Research into the decay of mitochondrial and nuclear DNA in Moa bones has modelled mitochondrial DNA degradation to an average length of 1 base pair after 6,830,000 years at −5 °C. The decay kinetics have been measured by accelerated aging experiments further displaying the strong influence of storage temperature and humidity on DNA decay. Nuclear DNA degrades at least twice as fast as mtDNA; as such, early studies that reported recovery of much older DNA, for example from Cretaceous dinosaur remains, may have stemmed from contamination of the sample. A critical review of ancient DNA literature through the development of the field highlights that few studies after about 2002 have succeeded in amplifying DNA from remains older than several hundred thousand years. A greater appreciation for the risks of environmental contamination and studies on the chemical stability of DNA have resulted in concerns being raised over reported results; the dinosaur DNA was revealed to be human Y-chromosome, while the DNA reported from encapsulated halobacteria has been criticized based on its similarity to modern bacteria, which hints at contamination.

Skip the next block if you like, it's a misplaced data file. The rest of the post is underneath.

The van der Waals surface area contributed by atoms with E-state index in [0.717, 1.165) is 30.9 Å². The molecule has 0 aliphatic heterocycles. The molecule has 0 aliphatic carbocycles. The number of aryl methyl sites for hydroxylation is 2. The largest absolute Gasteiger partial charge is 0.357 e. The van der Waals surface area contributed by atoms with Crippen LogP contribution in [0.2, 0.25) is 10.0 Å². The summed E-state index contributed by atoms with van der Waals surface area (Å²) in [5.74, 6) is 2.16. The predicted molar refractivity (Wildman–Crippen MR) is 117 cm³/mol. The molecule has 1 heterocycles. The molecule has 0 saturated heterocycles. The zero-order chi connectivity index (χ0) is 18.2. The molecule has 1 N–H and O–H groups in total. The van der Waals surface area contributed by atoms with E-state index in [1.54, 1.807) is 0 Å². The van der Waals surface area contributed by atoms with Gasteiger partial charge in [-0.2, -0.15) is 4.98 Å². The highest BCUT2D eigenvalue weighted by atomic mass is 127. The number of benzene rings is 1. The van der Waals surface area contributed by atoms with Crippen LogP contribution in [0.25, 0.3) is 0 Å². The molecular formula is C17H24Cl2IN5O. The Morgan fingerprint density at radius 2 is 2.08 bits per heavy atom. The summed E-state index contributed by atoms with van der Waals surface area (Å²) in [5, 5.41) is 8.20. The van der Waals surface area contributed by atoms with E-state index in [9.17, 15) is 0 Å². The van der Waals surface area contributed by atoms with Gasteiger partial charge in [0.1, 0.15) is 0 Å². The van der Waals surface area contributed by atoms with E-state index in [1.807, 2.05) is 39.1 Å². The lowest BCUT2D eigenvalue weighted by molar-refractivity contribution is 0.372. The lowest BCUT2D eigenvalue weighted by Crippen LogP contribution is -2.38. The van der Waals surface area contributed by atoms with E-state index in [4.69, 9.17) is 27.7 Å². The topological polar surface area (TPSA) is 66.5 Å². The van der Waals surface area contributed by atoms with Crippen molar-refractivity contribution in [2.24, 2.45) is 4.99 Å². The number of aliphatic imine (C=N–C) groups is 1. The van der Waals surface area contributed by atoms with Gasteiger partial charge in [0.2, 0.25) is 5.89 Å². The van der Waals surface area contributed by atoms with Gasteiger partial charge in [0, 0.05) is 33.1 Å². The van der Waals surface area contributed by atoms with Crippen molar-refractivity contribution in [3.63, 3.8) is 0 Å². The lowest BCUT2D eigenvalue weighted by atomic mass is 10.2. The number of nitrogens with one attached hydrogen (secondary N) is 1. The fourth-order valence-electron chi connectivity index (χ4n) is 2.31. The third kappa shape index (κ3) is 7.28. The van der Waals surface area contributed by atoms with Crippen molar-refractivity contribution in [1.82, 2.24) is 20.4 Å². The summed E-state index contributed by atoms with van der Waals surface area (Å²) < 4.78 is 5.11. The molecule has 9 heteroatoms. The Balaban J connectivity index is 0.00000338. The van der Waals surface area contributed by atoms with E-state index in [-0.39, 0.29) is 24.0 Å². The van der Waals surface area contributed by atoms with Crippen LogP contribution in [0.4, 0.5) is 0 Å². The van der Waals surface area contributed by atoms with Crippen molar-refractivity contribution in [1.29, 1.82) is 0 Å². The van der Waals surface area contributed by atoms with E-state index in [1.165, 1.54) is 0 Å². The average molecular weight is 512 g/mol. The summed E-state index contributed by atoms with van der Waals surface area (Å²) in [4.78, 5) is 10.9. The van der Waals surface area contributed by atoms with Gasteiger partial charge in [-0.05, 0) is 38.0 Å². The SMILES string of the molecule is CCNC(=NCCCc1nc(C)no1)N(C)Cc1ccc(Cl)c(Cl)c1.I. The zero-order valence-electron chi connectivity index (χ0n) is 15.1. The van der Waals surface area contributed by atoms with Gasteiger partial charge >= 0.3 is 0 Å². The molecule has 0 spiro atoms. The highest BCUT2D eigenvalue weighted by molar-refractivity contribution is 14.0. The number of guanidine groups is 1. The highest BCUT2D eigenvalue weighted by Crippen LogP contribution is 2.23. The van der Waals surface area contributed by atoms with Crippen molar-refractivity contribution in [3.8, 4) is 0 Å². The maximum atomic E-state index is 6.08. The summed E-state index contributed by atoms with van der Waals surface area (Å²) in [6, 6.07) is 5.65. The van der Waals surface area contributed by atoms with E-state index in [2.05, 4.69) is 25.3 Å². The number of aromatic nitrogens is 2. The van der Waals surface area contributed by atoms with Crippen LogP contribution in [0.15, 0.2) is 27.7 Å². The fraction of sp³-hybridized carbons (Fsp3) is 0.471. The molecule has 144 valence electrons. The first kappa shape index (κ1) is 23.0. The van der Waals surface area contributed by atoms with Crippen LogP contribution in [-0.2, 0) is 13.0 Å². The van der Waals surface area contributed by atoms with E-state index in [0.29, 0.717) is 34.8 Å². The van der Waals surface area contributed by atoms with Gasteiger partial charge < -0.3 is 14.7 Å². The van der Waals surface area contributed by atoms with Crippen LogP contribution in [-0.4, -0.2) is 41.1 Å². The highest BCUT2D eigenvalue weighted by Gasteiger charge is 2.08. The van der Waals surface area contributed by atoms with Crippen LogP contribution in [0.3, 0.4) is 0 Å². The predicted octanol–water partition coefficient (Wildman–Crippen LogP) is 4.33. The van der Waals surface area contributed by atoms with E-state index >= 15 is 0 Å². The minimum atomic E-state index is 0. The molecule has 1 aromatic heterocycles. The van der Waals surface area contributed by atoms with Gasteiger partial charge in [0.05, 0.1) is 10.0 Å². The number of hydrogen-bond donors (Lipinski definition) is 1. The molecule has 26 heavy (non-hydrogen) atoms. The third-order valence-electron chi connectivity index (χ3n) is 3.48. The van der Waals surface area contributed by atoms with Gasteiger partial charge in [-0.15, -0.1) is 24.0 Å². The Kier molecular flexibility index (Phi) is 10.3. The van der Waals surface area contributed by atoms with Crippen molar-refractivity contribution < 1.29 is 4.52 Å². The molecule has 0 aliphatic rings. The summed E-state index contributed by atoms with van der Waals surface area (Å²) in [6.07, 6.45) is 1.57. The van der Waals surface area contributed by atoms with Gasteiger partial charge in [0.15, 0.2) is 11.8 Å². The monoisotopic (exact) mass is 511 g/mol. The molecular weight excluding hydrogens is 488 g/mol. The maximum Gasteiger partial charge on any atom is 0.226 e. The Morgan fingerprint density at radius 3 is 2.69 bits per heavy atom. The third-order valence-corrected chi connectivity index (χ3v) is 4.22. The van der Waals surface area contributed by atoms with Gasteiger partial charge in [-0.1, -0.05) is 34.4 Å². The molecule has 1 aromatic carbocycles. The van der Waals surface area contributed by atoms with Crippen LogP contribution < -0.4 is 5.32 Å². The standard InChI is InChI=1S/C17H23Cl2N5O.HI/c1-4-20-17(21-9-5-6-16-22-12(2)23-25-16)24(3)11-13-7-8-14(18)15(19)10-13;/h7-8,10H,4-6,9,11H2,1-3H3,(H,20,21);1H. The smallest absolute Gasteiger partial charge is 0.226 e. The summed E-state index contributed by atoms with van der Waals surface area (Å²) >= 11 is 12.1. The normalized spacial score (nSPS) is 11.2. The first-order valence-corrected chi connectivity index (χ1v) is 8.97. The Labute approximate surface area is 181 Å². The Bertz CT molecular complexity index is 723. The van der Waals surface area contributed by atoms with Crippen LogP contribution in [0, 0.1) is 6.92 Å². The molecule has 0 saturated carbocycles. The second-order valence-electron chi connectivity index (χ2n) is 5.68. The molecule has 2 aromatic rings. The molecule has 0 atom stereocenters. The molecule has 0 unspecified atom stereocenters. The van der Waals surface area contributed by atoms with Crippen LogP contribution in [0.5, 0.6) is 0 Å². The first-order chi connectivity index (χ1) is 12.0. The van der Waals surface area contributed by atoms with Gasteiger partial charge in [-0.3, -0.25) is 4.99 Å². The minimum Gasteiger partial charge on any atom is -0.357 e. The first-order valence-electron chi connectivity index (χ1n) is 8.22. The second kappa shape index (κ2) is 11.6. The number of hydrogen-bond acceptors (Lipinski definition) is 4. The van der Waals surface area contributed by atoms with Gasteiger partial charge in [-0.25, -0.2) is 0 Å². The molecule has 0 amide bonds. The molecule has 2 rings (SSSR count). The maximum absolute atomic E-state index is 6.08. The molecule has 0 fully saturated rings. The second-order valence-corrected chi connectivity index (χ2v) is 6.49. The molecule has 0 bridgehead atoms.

A 2007 study suggests that t

This Book Is Not Good for You

This Book is Not Good for You is a book by anonymous author Pseudonymous Bosch. It is part of the "Secret Series", a pentalogy of books written by Bosch, is the sequel to The Name of This Book is Secret and If You're Reading This, It's Too Late. In the story, a famous chef named Señor Hugo captures Cass's mother in order to get Cass to bring him the legendary Tuning Fork for the Midnight Sun, in hope that it will help the members achieve immortality; the novel starts out with an African girl named Simone, who tastes a piece of chocolate for the Midnight Sun. It is noted that she is a Supertaster, is able to distinguish between any food, no matter how similar they are. After tasting the chocolate, she blacks out. Meanwhile, Max-Ernest,Yo-Yoji and Cass, three members of the Terces Society and the three protagonists of the series, are searching for the box in which the letter was found when she was a baby, as she earlier found out she was adopted and wants to find out more about who she is. While they search, they find a box filled with magazines, dropped off at the front door of Cass's grandfathers' old, abandoned fire station, where the grandfathers live.